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Although Appomattox Court House is one of the most symbolically charged places in America, it was an ordinary tobacco-growing village both before and after an accident of fate brought the armies of Lee and Grant together there. It is that Appomattoxthe typical small Confederate communitythat William Marvel portrays in this deeply researched, compelling study. He tells the story of the Civil War from the perspective of those who inhabited one of the conflict's most famous sites.The village sprang into existence just as Texas became a state and reached its peak not long before Lee and Grant met there. The postwar decline of the village mirrored that of the rural South as a whole, and Appomattox served as the focal point for both Lost Cause myth-making and reconciliation reveries.Marvel draws on original documents, diaries, and letters composed as the war unfolded to produce a clear and credible portrait of everyday life in this town, as well as examining the galvanizing events of April 1865. He also scrutinizes Appomattox the national symbol, exposing and explaining some of the cherished myths surrounding the surrender there.
About the Author
William Marvel's many books include Lincoln's Autocrat, Andersonville: The Last Depot, Lincoln's Darkest Year, and Tarnished Victory.
Read an Excerpt
John Raine might have been forgiven a touch of melancholy on the eve of his fiftieth birthday, for in the spring of 1845 the half-century mark served as an even greater reminder of man's mortality than it would in a more salubrious time. For Raine, however, the eleventh of April that year signified more than the last day of his fifth decade. According to a notice posted in the Lynchburg papers, that date had been chosen for the liquidation of property that he had once expected to tide him through old age.
In the summer of 1839 Raine and his wife, Eliza, had bought half the interest in a twenty-year-old tavern on Clover Hill, overlooking the headwaters of the Appomattox River from one of the gentle hills of Virginia's Piedmont. The tavern had been built by Alexander Patteson to serve passengers on the stage line that he and his late brother had established between Richmond and Lynchburg in 1814; Alexander Patteson himself died in 1836, leaving the tavern and its 206 acres divided between his estate and his brother's, but in September of 1840 the Raines acquired the remaining half-interest for the same price of $1,525 that they had agreed upon for the first half. By 1839 stages stopped twice every weekday at the two-story brick tavern, and once a day on weekends; Raine lacked the Pattesons' advantage of owning both stage line and tavern, but his was the best-known stop between Buckingham Court House and Lynchburg, and regular travelers remembered Clover Hill as the old headquarters of the stage company.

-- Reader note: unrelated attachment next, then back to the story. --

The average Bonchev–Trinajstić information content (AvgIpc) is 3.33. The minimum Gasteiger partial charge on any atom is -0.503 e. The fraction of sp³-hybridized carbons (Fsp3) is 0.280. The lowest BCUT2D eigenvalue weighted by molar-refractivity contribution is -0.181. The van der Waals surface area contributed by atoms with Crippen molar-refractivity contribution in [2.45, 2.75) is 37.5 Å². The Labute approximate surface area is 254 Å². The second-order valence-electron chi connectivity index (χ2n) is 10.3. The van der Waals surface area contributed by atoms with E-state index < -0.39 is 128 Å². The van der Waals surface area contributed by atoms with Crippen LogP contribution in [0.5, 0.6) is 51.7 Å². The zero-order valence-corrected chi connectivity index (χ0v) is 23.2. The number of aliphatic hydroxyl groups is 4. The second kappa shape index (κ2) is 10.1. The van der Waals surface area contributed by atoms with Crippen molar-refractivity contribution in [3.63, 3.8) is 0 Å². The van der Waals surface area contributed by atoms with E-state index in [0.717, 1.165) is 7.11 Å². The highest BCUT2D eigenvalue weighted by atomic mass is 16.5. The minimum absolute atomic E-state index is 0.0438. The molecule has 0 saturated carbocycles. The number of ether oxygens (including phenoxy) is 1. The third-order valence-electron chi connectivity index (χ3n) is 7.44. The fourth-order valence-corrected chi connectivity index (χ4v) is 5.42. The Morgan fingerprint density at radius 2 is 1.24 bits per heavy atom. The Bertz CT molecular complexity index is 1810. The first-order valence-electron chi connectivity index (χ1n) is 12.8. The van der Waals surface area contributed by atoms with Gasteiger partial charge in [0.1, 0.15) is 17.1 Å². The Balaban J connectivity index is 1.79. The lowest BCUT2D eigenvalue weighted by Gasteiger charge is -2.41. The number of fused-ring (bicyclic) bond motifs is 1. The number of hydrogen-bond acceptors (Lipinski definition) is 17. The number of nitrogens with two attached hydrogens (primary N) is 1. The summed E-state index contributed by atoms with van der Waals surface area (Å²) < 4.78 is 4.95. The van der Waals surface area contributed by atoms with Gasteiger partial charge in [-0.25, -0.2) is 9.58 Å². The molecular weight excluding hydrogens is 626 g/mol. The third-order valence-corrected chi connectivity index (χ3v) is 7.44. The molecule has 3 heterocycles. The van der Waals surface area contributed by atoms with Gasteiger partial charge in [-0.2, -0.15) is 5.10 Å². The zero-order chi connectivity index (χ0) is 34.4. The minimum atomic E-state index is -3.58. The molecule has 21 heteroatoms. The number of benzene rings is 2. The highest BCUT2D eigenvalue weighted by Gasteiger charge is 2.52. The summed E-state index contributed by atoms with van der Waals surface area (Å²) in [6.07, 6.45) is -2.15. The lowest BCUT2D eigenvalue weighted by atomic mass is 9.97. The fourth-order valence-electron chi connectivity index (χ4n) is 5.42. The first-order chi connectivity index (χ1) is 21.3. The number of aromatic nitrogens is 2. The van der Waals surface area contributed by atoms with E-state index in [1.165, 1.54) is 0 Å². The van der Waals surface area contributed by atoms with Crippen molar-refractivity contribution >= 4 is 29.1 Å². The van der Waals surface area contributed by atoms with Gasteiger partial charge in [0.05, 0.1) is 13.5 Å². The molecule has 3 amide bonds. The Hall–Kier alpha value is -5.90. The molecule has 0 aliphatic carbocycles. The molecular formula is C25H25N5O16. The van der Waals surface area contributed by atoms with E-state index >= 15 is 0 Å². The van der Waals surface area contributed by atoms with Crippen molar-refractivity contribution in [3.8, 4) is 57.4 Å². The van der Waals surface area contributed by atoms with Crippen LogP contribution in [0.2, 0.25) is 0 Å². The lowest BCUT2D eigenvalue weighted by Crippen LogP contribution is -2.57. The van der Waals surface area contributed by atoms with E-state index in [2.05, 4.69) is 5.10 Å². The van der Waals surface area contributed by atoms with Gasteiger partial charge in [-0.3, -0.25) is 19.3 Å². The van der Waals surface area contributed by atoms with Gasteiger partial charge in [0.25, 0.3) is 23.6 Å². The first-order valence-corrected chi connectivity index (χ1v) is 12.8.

For all of that, Raine had not prospered. At his death he would be remembered as a man who suffered economic reverses through his own stubborn belief in the virtue of others, and before the Christmas of 1842 his fortunes had sunk so low that he appealed to his brother, back in Campbell County, to pick up the lapsed notes on the tavern parcel. Hugh Raine allowed him $3,500 for the 206-acre parcel, and permitted him to stay on as manager of the tavern. Now, barely two years later, thirty acres around the tavern had been sketched into town lots, and Hugh Raine was advertising them for sale.
Hugh was taking economic advantage of a political circumstance on which John had long hoped to capitalize. Clover Hill lay amid rolling farmland, isolated by twenty-five or thirty miles from any county seat. Patteson's tavern sat on the upper edge of Prince Edward County; a few hundred yards away, hugging the north branch of the Appomattox, the Sweeney family's apple orchard worked its way up a slope in Buckingham County. Interested delegates to the state legislature had been trying for decades to have portions of Prince Edward, Buckingham, Campbell, and Charlotte Counties carved off to form a new county, with Clover Hill as the seat. For obvious reasons Alexander Patteson had made the first attempt himself, in 1824, when he presented a petition to the General Assembly for a new county called "Fayette," but the attempt failed on a technicality.